Thursday, May 21, 2009

A "Good on Paper" Writer

A "good on paper" writer is someone who can put beautifully crafted prose on a page, right? Wrong.

I am not (yet) a "good on paper" writer--I'm talking about the bane of all emerging writers: the author CV. Woebegone is the writer who has nothing, or nearly nothing, to sell herself with. As I'm putting together query letters right now it's near the top of my list to fix this sorry situation, stat!

For years I've struggled with even where to start. Firstly, I HATE short stories. I hate reading them and I loath trying to write them. I detest investing in characters or a voice only to find that it's all over and done with in a few thousand words. (Which is also why I hate lengthy or--even worse--MULTIPLE prologues. Reinvesting in a story/new character drives me bonkers as I'm a far from patient girl.) I have written only one short story that I am pleased with, but judges continually overlook it so I guess my lack of enthusiasm for the genre (?) shows.

So that's short story competitions and anthologies out.

Then there's freelance journalism. I've tried that too but generating exciting topics and pitching them at a jaded editor is not my idea of an afternoon of fun. I also go off on tangents when I try to write features, or put too much of myself in (hallelujah for blogging, cos it's all ME ME ME!) and newspapers don't like that.

I did get a letter to the editor published in the Age once. Did I milk that! "Ooh yes darlings, published in the Age..."

I'm certainly NOT a poet, either. I've read about three poems in my life and they make me roll my eyes. Or bawl. And poets are so miserly with words. Say it with sentences, people!

I was beginning to think that I was going to have nada to augment my CV with until my YA teacher mentioned that Viewpoint magazine is always looking for YA reviewers, and I realised that hey, I do that already! And what do you know, I have four reviews coming next month, in three different magazines, one of which I actually get PAID for. Sweet Jesus I've hit the jackpot! How swanky will that look on my CV?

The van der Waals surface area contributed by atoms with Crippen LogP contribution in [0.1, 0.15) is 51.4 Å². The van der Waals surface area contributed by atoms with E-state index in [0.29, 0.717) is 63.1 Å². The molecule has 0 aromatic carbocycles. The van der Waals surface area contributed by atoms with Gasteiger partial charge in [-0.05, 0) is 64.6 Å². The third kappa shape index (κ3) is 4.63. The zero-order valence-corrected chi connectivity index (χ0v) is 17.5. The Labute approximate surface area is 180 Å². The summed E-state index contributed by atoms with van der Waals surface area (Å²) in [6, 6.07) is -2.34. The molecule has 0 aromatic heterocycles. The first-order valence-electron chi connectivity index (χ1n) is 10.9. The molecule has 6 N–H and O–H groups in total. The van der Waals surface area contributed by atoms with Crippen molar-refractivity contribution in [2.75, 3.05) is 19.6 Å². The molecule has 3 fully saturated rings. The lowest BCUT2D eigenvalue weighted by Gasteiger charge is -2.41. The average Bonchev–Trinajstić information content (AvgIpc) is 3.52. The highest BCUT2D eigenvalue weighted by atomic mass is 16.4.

How about you--is your CV brimming with credentials, or frustratingly bare? And if it is brimming, how did you get started?


  1. How do you not get overwhelmed and/or sick of the same characters and situations when you start out with a long-form work like a novel? I find short story writing to be a lot of fun precisely because it is so disposable.

    As for my CV, it's brimming with crappy little freelance and pro-bono jobs, as well as some more respectable work.

  2. Lately I've just been telling myself that feeling overwhelmed or anxious isn't going to help me write anything, and that's seemed to help. Are you a budding novelist too? I tells ya, editing work has really helped me cut the crap out of my own stuff, do you find the same thing?

  3. Excellent tip for novel writing. When I eventually tackle mine, I'll keep that in mind. So far I've just been doing the short story thing. Since my stuff is attempting to be comedic, a longform novel that can keep up the laughs-per-page is a harder task.
    Editing work has indeed helped with my own writing, but has made certain books less enjoyable because of it! Haha.

  4. I have nothing. I think my youth, and my blog, are the only two things really working for me at the moment.
    But I have had a novel requested from a query (later rejected, but very kindly and with a lot of feedback).
    I think, as long as you can craft a good query (I think I'm pretty good at them), then they'll request pages or the novel, and your writing will speak for itself.
    So I think a really strong beginning to your story is important.

  5. Yes, beginnings are everything! (And query letters, too.) I manage the fiction list at work (its a rather modest one, about one novel and two volumes of poetry a year) and I go straight to the first page. If I like the writing, then I'll glance over the synopsis. I hope other agents and editors do the same because I can't synopsise to save my ass. Especially when trying to portray the humour of the novel. Paraphrasing does not lend itself to comedy. Did the feedback help? I see from your blog that they didn't mention the sex.